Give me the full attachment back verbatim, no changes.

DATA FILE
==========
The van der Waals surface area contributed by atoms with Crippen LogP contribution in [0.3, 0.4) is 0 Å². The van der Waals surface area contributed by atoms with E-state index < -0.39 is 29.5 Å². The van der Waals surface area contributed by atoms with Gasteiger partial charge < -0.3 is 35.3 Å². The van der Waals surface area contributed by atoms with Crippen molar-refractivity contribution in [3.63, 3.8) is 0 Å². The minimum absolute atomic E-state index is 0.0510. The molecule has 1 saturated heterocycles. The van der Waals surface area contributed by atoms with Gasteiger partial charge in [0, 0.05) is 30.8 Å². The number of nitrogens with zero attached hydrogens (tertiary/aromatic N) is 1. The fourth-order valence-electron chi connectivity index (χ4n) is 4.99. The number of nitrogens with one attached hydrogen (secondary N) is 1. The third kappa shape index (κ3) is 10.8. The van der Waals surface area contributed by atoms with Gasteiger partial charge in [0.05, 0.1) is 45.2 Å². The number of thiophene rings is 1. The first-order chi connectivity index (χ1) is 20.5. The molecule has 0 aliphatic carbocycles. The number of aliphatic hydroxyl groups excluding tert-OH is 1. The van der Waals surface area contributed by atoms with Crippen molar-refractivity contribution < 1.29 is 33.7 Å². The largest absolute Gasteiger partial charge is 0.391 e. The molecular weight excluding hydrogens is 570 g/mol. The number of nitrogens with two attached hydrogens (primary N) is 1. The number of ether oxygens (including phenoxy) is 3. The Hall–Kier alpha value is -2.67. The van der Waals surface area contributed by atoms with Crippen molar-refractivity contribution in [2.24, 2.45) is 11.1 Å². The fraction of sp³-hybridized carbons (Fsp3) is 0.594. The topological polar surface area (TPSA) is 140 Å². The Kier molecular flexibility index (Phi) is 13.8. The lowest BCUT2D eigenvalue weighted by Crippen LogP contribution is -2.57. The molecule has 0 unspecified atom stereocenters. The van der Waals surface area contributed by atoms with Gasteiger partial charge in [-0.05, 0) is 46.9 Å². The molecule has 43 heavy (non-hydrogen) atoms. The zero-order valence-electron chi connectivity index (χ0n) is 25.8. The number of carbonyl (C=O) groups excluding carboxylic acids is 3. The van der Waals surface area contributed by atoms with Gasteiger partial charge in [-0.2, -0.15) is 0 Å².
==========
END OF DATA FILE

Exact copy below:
The van der Waals surface area contributed by atoms with Crippen LogP contribution in [0.3, 0.4) is 0 Å². The van der Waals surface area contributed by atoms with E-state index < -0.39 is 29.5 Å². The van der Waals surface area contributed by atoms with Gasteiger partial charge < -0.3 is 35.3 Å². The van der Waals surface area contributed by atoms with Crippen molar-refractivity contribution in [3.63, 3.8) is 0 Å². The minimum absolute atomic E-state index is 0.0510. The molecule has 1 saturated heterocycles. The van der Waals surface area contributed by atoms with Gasteiger partial charge in [0, 0.05) is 30.8 Å². The number of nitrogens with zero attached hydrogens (tertiary/aromatic N) is 1. The fourth-order valence-electron chi connectivity index (χ4n) is 4.99. The number of nitrogens with one attached hydrogen (secondary N) is 1. The third kappa shape index (κ3) is 10.8. The van der Waals surface area contributed by atoms with Gasteiger partial charge in [0.05, 0.1) is 45.2 Å². The number of thiophene rings is 1. The first-order chi connectivity index (χ1) is 20.5. The molecule has 0 aliphatic carbocycles. The number of aliphatic hydroxyl groups excluding tert-OH is 1. The van der Waals surface area contributed by atoms with Crippen molar-refractivity contribution < 1.29 is 33.7 Å². The largest absolute Gasteiger partial charge is 0.391 e. The molecular weight excluding hydrogens is 570 g/mol. The number of nitrogens with two attached hydrogens (primary N) is 1. The number of ether oxygens (including phenoxy) is 3. The Hall–Kier alpha value is -2.67. The van der Waals surface area contributed by atoms with Crippen molar-refractivity contribution in [2.24, 2.45) is 11.1 Å². The fraction of sp³-hybridized carbons (Fsp3) is 0.594. The topological polar surface area (TPSA) is 140 Å². The Kier molecular flexibility index (Phi) is 13.8. The lowest BCUT2D eigenvalue weighted by Crippen LogP contribution is -2.57. The molecule has 0 unspecified atom stereocenters. The van der Waals surface area contributed by atoms with Gasteiger partial charge in [-0.05, 0) is 46.9 Å². The molecule has 43 heavy (non-hydrogen) atoms. The zero-order valence-electron chi connectivity index (χ0n) is 25.8. The number of carbonyl (C=O) groups excluding carboxylic acids is 3. The van der Waals surface area contributed by atoms with Gasteiger partial charge in [-0.2, -0.15) is 0 Å².